When I hear “Research,” the word that comes to mind is..."Suffering"
This Fall I am teaching Social Work Research at Silberman School of Social Work. Why? My theory is that in order to have high-quality social services, we need to:
(1) have access to good knowledge of what works (evidence) and
(2) MAYBE MORE IMPORTANTLY, have curious front-line staff and leadership who ask critical questions (like, “how do I know?”) and who can evaluate evidence and adapt that evidence to varied contexts.
On my first day of class as a Social Work Research lecturer, I asked students: “When I hear ‘Research’ the word that comes to mind is…” The responses (see image) were mixed. Not to be ignored were words like “suffering”, “anxiety”, and “daunting.” I was not surprised, since my experiences working with social workers and counselors in the field were similar. I learned never to invite people to a “data meeting”, and I even avoided using the word “data.” When people hear “data” they hear a few things they don’t like: complex math, turning people into impersonal widgets, and evaluation or grades. When people hear “research” they may also imagine people who look different from themselves. As a teacher, my task is to address these *legitimate* fears head-on.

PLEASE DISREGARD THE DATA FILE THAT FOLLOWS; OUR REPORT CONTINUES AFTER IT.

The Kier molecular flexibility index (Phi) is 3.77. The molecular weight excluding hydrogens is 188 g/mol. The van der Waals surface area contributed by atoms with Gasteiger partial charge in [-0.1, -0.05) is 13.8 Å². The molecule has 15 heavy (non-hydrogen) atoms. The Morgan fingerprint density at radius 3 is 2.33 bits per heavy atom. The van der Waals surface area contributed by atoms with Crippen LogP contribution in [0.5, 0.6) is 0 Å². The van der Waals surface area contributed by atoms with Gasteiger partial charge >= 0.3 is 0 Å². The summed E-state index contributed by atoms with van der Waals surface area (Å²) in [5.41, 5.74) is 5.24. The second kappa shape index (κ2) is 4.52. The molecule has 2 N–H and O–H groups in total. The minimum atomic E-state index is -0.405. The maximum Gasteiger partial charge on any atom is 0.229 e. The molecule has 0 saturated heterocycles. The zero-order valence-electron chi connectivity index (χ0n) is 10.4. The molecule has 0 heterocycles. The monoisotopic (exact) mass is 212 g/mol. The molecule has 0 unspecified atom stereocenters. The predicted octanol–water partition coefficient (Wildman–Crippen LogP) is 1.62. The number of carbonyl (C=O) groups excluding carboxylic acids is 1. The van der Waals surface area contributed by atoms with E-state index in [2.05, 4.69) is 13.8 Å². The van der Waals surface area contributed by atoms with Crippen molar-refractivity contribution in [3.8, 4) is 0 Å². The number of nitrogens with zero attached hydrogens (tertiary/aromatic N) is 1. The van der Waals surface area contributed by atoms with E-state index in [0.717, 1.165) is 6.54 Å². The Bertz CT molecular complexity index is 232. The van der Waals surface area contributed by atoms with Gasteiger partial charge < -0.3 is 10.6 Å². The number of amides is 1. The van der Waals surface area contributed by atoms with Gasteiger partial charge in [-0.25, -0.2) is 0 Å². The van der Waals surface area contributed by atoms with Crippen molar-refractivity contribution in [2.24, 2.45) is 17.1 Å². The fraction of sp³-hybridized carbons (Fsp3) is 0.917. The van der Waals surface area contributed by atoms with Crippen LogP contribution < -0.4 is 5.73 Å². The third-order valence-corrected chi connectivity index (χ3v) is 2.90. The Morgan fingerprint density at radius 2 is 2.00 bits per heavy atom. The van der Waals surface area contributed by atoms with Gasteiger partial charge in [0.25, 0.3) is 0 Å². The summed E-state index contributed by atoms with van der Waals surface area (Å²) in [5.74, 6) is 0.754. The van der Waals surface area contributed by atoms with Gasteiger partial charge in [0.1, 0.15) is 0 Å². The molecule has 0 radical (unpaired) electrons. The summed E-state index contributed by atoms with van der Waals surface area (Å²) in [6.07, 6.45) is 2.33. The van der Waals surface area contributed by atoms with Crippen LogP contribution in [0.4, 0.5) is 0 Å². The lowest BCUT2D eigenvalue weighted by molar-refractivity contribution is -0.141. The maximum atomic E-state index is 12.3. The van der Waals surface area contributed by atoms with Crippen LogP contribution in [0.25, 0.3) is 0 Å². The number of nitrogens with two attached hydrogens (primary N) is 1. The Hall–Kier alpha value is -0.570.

My goal is for students to believe: I know what research is. I need research to inform my work. I know how to get it and appraise it. I can even make my own! I’m fearless! Curious! Capable! I realize this is a long road from “suffering.” Will keep you posted on my progress.